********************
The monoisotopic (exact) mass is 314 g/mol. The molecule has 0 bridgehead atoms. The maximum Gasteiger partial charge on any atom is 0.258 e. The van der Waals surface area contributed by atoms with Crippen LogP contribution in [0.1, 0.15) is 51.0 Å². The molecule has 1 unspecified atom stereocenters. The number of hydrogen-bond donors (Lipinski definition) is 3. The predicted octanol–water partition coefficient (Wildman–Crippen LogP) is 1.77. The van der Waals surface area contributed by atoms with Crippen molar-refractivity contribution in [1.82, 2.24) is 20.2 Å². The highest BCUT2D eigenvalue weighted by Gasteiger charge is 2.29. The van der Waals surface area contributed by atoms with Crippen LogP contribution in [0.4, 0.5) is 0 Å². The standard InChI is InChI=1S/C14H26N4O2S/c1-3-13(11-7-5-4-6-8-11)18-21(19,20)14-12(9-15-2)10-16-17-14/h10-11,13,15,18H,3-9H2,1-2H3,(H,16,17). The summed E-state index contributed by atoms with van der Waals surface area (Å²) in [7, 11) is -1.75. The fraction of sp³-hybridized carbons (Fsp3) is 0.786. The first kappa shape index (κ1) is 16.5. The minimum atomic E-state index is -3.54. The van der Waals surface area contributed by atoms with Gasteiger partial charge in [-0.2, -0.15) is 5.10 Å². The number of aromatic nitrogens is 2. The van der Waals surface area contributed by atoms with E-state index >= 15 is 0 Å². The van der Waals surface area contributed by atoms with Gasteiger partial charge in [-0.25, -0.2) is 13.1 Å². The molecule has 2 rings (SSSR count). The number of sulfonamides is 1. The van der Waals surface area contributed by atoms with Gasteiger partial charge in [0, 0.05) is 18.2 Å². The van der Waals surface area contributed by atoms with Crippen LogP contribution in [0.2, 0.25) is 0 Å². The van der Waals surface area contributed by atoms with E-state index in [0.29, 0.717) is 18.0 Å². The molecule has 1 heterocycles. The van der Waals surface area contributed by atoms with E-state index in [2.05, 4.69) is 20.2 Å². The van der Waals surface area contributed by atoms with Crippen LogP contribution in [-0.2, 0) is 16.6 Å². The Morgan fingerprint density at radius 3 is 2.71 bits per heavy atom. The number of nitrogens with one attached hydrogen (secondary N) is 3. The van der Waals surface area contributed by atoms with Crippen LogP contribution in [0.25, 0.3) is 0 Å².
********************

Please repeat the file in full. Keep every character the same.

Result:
The monoisotopic (exact) mass is 314 g/mol. The molecule has 0 bridgehead atoms. The maximum Gasteiger partial charge on any atom is 0.258 e. The van der Waals surface area contributed by atoms with Crippen LogP contribution in [0.1, 0.15) is 51.0 Å². The molecule has 1 unspecified atom stereocenters. The number of hydrogen-bond donors (Lipinski definition) is 3. The predicted octanol–water partition coefficient (Wildman–Crippen LogP) is 1.77. The van der Waals surface area contributed by atoms with Crippen molar-refractivity contribution in [1.82, 2.24) is 20.2 Å². The highest BCUT2D eigenvalue weighted by Gasteiger charge is 2.29. The van der Waals surface area contributed by atoms with Crippen LogP contribution in [0.4, 0.5) is 0 Å². The standard InChI is InChI=1S/C14H26N4O2S/c1-3-13(11-7-5-4-6-8-11)18-21(19,20)14-12(9-15-2)10-16-17-14/h10-11,13,15,18H,3-9H2,1-2H3,(H,16,17). The summed E-state index contributed by atoms with van der Waals surface area (Å²) in [7, 11) is -1.75. The fraction of sp³-hybridized carbons (Fsp3) is 0.786. The first kappa shape index (κ1) is 16.5. The minimum atomic E-state index is -3.54. The van der Waals surface area contributed by atoms with Gasteiger partial charge in [-0.2, -0.15) is 5.10 Å². The number of aromatic nitrogens is 2. The van der Waals surface area contributed by atoms with E-state index >= 15 is 0 Å². The van der Waals surface area contributed by atoms with Gasteiger partial charge in [-0.25, -0.2) is 13.1 Å². The molecule has 2 rings (SSSR count). The number of sulfonamides is 1. The van der Waals surface area contributed by atoms with Gasteiger partial charge in [0, 0.05) is 18.2 Å². The van der Waals surface area contributed by atoms with Crippen LogP contribution in [0.2, 0.25) is 0 Å². The van der Waals surface area contributed by atoms with E-state index in [0.29, 0.717) is 18.0 Å². The molecule has 1 heterocycles. The van der Waals surface area contributed by atoms with E-state index in [2.05, 4.69) is 20.2 Å². The van der Waals surface area contributed by atoms with Crippen LogP contribution in [-0.2, 0) is 16.6 Å². The Morgan fingerprint density at radius 3 is 2.71 bits per heavy atom. The number of nitrogens with one attached hydrogen (secondary N) is 3. The van der Waals surface area contributed by atoms with Crippen LogP contribution in [0.25, 0.3) is 0 Å².